Farmers Getting Triple the Investment Back with SOURCE

In a time when we hear so much about supply disruptions, one ag company has plenty of their product designed to activate your soil and make nutrients available for corn and soybean plants. Since it is foliar applied, you can still add this to your 2022 plans.

The product is SOURCE™ and it comes from Sound Agriculture.

“It’s really exciting in the times that we’re in with all the challenges going on with the fertilizer market to be able to offer a solution to help get around that and to activate soil, put microbes to work and actually create nutrients right there in that farmer’s field,”  says Jeff Divan, Director of Sales Agronomy for Sound Agriculture.

So, what is really happening when SOURCE™ is applied to a plant?

“It’s waking up and activating bacteria and microbes in the soil that can do things like take in atmospheric nitrogen. They can solubilize phosphorus into available forms for the plants, so really activating those microbes that can do all these great processes for us with a foliar application. So, we then activate and get those nutrients right in season when we need them and we’re able to increase yield and create an efficient environment for that crop to grow in.”

Divan says SOURCE™ offers grower options for application. For corn, they like to see it mixed with a herbicide that can go on V4 to V6 with your herbicide pass.

“Or you could mix it VT to R1 with your fungicide pass,” he said, “so the economics work out great. We can ride along with the trip that’s already happening across the field. Same thing on soybeans. We can go with the herbicide early or a fungicide pass about R3 on soybeans.”

Divan says farmers will like the return-on-investment opportunities, something their customers have experienced for several years.

“The ROI opportunity is very large, especially when you look at the chance to reduce a nitrogen application with SOURCE corn. So we typically target about a 3X ROI on the investment in the product, and if you’re able to reduce some high priced nitrogen, it could be even higher than that. So yeah, at least tripling your investments when we place this product on the best field it can win on.”

For more information on Sound Agriculture and SOURCE™ visit their website. https://www.sound.ag/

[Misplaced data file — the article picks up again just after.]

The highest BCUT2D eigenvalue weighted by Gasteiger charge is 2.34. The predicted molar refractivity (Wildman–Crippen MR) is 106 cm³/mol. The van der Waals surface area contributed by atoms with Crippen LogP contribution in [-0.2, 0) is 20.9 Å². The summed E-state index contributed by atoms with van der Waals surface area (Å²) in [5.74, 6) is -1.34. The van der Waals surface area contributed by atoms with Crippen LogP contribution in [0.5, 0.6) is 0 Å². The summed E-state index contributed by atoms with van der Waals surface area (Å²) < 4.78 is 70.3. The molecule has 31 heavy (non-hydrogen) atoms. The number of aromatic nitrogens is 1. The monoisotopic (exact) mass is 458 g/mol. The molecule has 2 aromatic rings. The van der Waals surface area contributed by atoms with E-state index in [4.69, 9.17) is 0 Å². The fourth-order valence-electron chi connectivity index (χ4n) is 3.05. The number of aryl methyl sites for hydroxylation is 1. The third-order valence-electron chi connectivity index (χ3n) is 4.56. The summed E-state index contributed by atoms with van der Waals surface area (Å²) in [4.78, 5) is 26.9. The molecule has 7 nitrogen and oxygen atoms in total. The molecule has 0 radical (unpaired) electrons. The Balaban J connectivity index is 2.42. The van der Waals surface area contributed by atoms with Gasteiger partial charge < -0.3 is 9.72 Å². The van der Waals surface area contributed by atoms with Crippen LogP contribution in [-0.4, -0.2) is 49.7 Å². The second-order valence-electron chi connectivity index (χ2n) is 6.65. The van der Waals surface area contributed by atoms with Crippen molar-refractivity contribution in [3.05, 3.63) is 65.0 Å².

Falling Gasoline Demand is Not Good News for Renewable Fuels like Ethanol

The national average gas price has topped five dollars per gallon, an all-time high, but is gas demand dropping because of prices and what might that mean for ethanol demand?

David Widmar is an economist with Agricultural Economic Insights. He says gas usage is slumping when looking over data going back to March.

“We are below pre-pandemic normal. So, when you look at 2015 to 2019 for that as a normal range, we’re running about 91 percent of those levels. And so, we’re going to start to have another conversation here around gasoline usage, gasoline consumption, and all the implications that will have on the broader U.S. economy but also the ag economy.”

The ag economy has some reliance on biofuels, so as gasoline demand drops, it’s not a good sign for renewable fuel blending.

David Widmar, economist with Agricultural Economic Insights.

“We have to start to wonder about that relationship between renewable fuel and energy, and so we have a slowdown in the broader economy through less driving, less economic activity, is going to start to convert into how many gallons of renewable fuel can we physically blend. Ethanol can be a competitive alternative, but we still have this blending problem, and it’s all going to be about the number of gallons of gasoline we consume in the economy and how much can we blend. And in general, a lower amount of gasoline uses less ethanol for a potential blend.”

The longer the high gas prices push demand lower, the more agriculture will be watching what it means for corn demand.

“The longer it persists, the more changes in human behavior we might expect, the more attractive it might be to buy a more fuel-efficient vehicle or, just maybe, even consider changing how your daily routines are, so those behaviors start to become more appealing, more desirable. And then, the last piece to me, I think, we have to struggle with for the next three to six months is how does this ultimately impact corn usage or maybe even soybean oil usage as we start thinking about an economy that might just be using less oil in light of the high prices?”

Widmar says the overall economy, as well as the agricultural economy, are at a tipping point.

“We’ve kind of gotten to this $5 worth, and if we start to see it back away from this, the economic impacts broadly in the U.S. economy but also maybe the impacts in total gasoline consumption and renewable energy consumed from ag products, will have an impact, but it might just be a bit of a passing impact. If these high energy prices stick around and persist, yes, I think we have to start with re-calibrating and re-adjusting our assumptions. But these disruptions can take time to work through, and that’s going to create more uncertainty. I think that’s the key here. It’s going to create more uncertainty for ag markets moving forward.”